Interesting. Maybe I missed something. I thought that when you use IO you need to propagate it up to 'main' (or 'run'). So one function that does IO (a println) pollutes your whole program. Where am I wrong?

In practice, once you have factored out this concern, almost all of your code is pure. I.e. You don't see "IO" in very many places. It's not at all true that most code has to have side-effects.

The argument I'm hearing is that IO is somehow special. A "cross-cutting concern". Bullshit. It's just another DSL.

I'm kind of done with "oh, but don't you want to convince me?!" No, I really don't. The best you can do is try it both ways, know what you're talking about first hand, and then decide for yourself. There's no magic in monads. It's just separation of concerns and combination of components according to a simple interface.

runaro
Joined: 2009-11-13,
User offline. Last seen 32 weeks 2 days ago.
Re: Re: questioning FP


On Tue, Oct 11, 2011 at 9:55 AM, Ittay Dror <ittay [dot] dror [at] gmail [dot] com> wrote:
Interesting. Maybe I missed something. I thought that when you use IO you need to propagate it up to 'main' (or 'run'). So one function that does IO (a println) pollutes your whole program. Where am I wrong?

Right there.

In practise, you compose effectful things in two ways:

for {
  x <- effectsHere
  y <- effectsHereToo(x)
} yield noEffectsHere(y)

or...

(effectsHere |@| effectsHereToo)((a, b) => noEffectsHere(a, b))

You'll find that most of your code is in "noEffectsHere". It doesn't need to be aware that it can be lifted into IO. This is what separation of concerns is all about.

Derek Williams 3
Joined: 2011-08-12,
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Re: Re: questioning FP


On Oct 11, 2011 7:56 AM, "Ittay Dror" <ittay [dot] dror [at] gmail [dot] com> wrote:
>
>
>
> Runar Bjarnason wrote:
>>
>> Well, that's true with anything, that you have to decide for yourself if it's worth the trouble to understand. Before you can say "this is beneficial" you have to ask "beneficial for whom and for what purpose?"
>>
>> We are using an IO-like monad to isolate database effects where I work. We're also using a separate State-like monad to compose computations that have state (instead of using mutable state). We find this to be a huge benefit. Especially when we can re-use the same code for both things that seemingly have nothing to do with each other. The code that is IO-specific is very short and confined to one or two files.
>
> Interesting. Maybe I missed something. I thought that when you use IO you need to propagate it up to 'main' (or 'run'). So one function that does IO (a println) pollutes your whole program. Where am I wrong?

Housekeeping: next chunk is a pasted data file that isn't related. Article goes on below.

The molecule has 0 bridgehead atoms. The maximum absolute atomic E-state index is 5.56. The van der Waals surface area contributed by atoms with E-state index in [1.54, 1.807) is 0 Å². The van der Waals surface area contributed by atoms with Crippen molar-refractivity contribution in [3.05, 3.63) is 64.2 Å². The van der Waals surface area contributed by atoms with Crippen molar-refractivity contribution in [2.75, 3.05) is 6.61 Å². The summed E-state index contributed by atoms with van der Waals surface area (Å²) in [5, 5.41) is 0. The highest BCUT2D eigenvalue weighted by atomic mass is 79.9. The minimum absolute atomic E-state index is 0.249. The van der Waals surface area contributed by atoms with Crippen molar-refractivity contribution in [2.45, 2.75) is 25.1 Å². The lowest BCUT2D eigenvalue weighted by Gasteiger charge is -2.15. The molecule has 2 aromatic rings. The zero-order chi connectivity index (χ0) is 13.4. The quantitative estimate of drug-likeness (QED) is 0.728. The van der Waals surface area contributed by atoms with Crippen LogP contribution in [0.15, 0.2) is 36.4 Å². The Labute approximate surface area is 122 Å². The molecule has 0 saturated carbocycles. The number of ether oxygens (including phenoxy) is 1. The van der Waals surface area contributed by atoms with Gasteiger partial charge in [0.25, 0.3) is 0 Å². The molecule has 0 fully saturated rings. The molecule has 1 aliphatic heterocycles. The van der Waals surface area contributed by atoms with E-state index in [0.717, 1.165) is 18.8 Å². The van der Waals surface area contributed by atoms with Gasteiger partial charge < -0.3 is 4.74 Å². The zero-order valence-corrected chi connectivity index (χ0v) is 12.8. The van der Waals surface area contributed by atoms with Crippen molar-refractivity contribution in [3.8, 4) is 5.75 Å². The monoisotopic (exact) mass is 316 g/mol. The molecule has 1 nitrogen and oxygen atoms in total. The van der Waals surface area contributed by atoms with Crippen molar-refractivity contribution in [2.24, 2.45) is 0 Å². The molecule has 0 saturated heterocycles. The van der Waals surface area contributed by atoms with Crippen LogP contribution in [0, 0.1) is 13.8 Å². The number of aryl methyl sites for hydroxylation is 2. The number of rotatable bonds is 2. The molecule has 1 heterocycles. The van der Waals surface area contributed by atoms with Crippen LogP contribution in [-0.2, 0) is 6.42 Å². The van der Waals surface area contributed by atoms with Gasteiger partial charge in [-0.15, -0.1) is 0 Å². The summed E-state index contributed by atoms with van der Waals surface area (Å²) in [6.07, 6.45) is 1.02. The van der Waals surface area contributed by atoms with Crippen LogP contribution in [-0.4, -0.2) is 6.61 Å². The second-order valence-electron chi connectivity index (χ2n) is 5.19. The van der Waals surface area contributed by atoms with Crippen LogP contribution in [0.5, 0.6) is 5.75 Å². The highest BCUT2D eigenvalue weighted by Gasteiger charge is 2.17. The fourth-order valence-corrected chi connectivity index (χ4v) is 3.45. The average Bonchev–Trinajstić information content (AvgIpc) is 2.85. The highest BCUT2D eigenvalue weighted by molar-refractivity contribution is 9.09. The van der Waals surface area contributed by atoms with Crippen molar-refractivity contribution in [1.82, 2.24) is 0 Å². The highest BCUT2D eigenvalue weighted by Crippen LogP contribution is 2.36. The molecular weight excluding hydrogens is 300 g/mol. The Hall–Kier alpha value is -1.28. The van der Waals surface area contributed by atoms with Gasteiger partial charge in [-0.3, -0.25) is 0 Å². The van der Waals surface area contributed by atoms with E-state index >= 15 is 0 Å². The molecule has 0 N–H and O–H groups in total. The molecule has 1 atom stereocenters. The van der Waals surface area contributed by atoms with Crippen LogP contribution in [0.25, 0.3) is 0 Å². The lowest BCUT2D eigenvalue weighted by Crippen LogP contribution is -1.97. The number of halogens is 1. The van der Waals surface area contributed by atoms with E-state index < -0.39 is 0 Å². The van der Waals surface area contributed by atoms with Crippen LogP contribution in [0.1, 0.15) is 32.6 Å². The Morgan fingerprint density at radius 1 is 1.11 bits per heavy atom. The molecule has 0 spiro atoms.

As someone who hasn't gotten much further then LYAH, I'll see if I can explain (as much for my benefit as anything else):

Just like the fact that you can use the value stored within an Option using map or flatMap, the value within IO can be passed to pure functions as well.

If you consider the previous example of adding 2 numbers that are retrieved by some IO, you do not need '+' to be aware of the source of these numbers. Ideally you would keep the IO type as close to your 'main' method as possible, using pure functions to actually do something with the results of the IO.

This results in a program where you naturally tend to separate your IO from the functions that process that data, hopefully leaving the majority of your program IO free.

--
Derek

On Oct 11, 2011 7:56 AM, "Ittay Dror" <ittay [dot] dror [at] gmail [dot] com> wrote:



Runar Bjarnason wrote:
Well, that's true with anything, that you have to decide for yourself if it's worth the trouble to understand. Before you can say "this is beneficial" you have to ask "beneficial for whom and for what purpose?"

We are using an IO-like monad to isolate database effects where I work. We're also using a separate State-like monad to compose computations that have state (instead of using mutable state). We find this to be a huge benefit. Especially when we can re-use the same code for both things that seemingly have nothing to do with each other. The code that is IO-specific is very short and confined to one or two files.
Interesting. Maybe I missed something. I thought that when you use IO you need to propagate it up to 'main' (or 'run'). So one function that does IO (a println) pollutes your whole program. Where am I wrong?

In practice, once you have factored out this concern, almost all of your code is pure. I.e. You don't see "IO" in very many places. It's not at all true that most code has to have side-effects.

The argument I'm hearing is that IO is somehow special. A "cross-cutting concern". Bullshit. It's just another DSL.

I'm kind of done with "oh, but don't you want to convince me?!" No, I really don't. The best you can do is try it both ways, know what you're talking about first hand, and then decide for yourself. There's no magic in monads. It's just separation of concerns and combination of components according to a simple interface.

Ittay Dror 2
Joined: 2010-05-05,